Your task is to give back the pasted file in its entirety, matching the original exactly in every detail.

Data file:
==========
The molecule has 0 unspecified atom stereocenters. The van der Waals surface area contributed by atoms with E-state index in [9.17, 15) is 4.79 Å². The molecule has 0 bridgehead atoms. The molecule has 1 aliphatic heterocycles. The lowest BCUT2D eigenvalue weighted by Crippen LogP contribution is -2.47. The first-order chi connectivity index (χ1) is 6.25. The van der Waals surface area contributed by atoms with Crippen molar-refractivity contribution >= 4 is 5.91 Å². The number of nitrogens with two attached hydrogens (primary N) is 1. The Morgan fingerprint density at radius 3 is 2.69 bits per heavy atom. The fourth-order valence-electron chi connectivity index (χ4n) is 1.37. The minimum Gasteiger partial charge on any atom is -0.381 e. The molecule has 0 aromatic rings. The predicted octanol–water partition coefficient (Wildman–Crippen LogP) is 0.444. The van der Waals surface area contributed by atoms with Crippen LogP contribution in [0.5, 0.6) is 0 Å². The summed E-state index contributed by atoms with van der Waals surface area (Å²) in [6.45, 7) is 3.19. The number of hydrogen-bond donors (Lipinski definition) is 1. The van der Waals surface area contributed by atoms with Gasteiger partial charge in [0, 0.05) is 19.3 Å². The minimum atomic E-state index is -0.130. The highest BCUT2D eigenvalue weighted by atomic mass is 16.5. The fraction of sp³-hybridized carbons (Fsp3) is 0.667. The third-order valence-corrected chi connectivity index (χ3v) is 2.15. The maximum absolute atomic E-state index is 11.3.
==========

The molecule has 0 unspecified atom stereocenters. The van der Waals surface area contributed by atoms with E-state index in [9.17, 15) is 4.79 Å². The molecule has 0 bridgehead atoms. The molecule has 1 aliphatic heterocycles. The lowest BCUT2D eigenvalue weighted by Crippen LogP contribution is -2.47. The first-order chi connectivity index (χ1) is 6.25. The van der Waals surface area contributed by atoms with Crippen molar-refractivity contribution >= 4 is 5.91 Å². The number of nitrogens with two attached hydrogens (primary N) is 1. The Morgan fingerprint density at radius 3 is 2.69 bits per heavy atom. The fourth-order valence-electron chi connectivity index (χ4n) is 1.37. The minimum Gasteiger partial charge on any atom is -0.381 e. The molecule has 0 aromatic rings. The predicted octanol–water partition coefficient (Wildman–Crippen LogP) is 0.444. The van der Waals surface area contributed by atoms with Crippen LogP contribution in [0.5, 0.6) is 0 Å². The summed E-state index contributed by atoms with van der Waals surface area (Å²) in [6.45, 7) is 3.19. The number of hydrogen-bond donors (Lipinski definition) is 1. The van der Waals surface area contributed by atoms with Gasteiger partial charge in [0, 0.05) is 19.3 Å². The minimum atomic E-state index is -0.130. The highest BCUT2D eigenvalue weighted by atomic mass is 16.5. The fraction of sp³-hybridized carbons (Fsp3) is 0.667. The third-order valence-corrected chi connectivity index (χ3v) is 2.15. The maximum absolute atomic E-state index is 11.3.